Past health chiefs: Insurance market stability is the goal
Don’t make things worse.
That’s the advice of former U.S. health secretaries of both parties to President Donald Trump and the GOP-led Congress, now that “Obamacare” seems here for the foreseeable future. The 2018 sign-up season for subsidized private health plans starts Nov. 1, with about 10 million people currently served through HealthCare.gov and its state counterparts.
Stability should be the immediate goal, said former Health and Human Services secretaries Kathleen Sebelius, Mike Leavitt and Tommy Thompson. At minimum: Dispel the political and legal uncertainty – fueled by presidential tweets – around billions in subsidies for consumers’ insurance copays and deductibles. The three former officials shared their views with The Associated Press.
Beyond the urgent need to calm markets by providing clarity on subsidies, Democrat Sebelius and Republicans Leavitt and Thompson differ on the direction Trump and Congress should take. They agree that Republicans still have an opportunity to put their stamp on the Affordable Care Act, even if the drive to “repeal and replace” former President Barack Obama’s legacy program appears to have hit a dead end.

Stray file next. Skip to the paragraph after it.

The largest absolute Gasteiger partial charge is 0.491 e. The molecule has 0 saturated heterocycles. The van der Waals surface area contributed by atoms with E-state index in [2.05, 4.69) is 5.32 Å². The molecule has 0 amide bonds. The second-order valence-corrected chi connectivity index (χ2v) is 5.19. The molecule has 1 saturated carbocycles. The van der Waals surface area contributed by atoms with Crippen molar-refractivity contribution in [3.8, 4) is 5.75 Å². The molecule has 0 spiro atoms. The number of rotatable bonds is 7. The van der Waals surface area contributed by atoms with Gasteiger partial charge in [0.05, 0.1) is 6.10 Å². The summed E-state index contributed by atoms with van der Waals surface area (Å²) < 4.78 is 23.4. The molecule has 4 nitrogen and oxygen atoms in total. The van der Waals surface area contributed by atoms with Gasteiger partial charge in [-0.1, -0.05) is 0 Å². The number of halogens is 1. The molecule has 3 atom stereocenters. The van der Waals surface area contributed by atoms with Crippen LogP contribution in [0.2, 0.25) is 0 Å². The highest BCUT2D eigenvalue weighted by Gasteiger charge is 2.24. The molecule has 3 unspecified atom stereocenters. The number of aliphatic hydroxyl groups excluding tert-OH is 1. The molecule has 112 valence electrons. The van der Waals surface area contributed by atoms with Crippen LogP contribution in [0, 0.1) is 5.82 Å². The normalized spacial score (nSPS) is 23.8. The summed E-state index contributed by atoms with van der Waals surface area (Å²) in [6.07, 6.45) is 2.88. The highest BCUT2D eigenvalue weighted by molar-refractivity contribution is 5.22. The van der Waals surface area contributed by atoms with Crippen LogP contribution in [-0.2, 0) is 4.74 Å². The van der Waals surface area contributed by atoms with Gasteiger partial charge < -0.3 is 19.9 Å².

“They can make changes that signal a new ideological direction without generating a logistical and political mess,” said Leavitt, who led HHS during former President George W. Bush’s second term. “They won the right to make changes. However, they should do it in a skillful way.” Leavitt shepherded the Medicare prescription drug benefit through its rocky rollout in 2006.
“Stabilizing the current situation can only – I think – be to their benefit,” Sebelius said of the Trump administration. “In an environment in which (insurance) companies are enrolling customers, they’ve got a lot of time to actually go back to the drawing board and figure this out. The worst of all worlds for them would be to have the current situation unravel because of decisions by this administration.”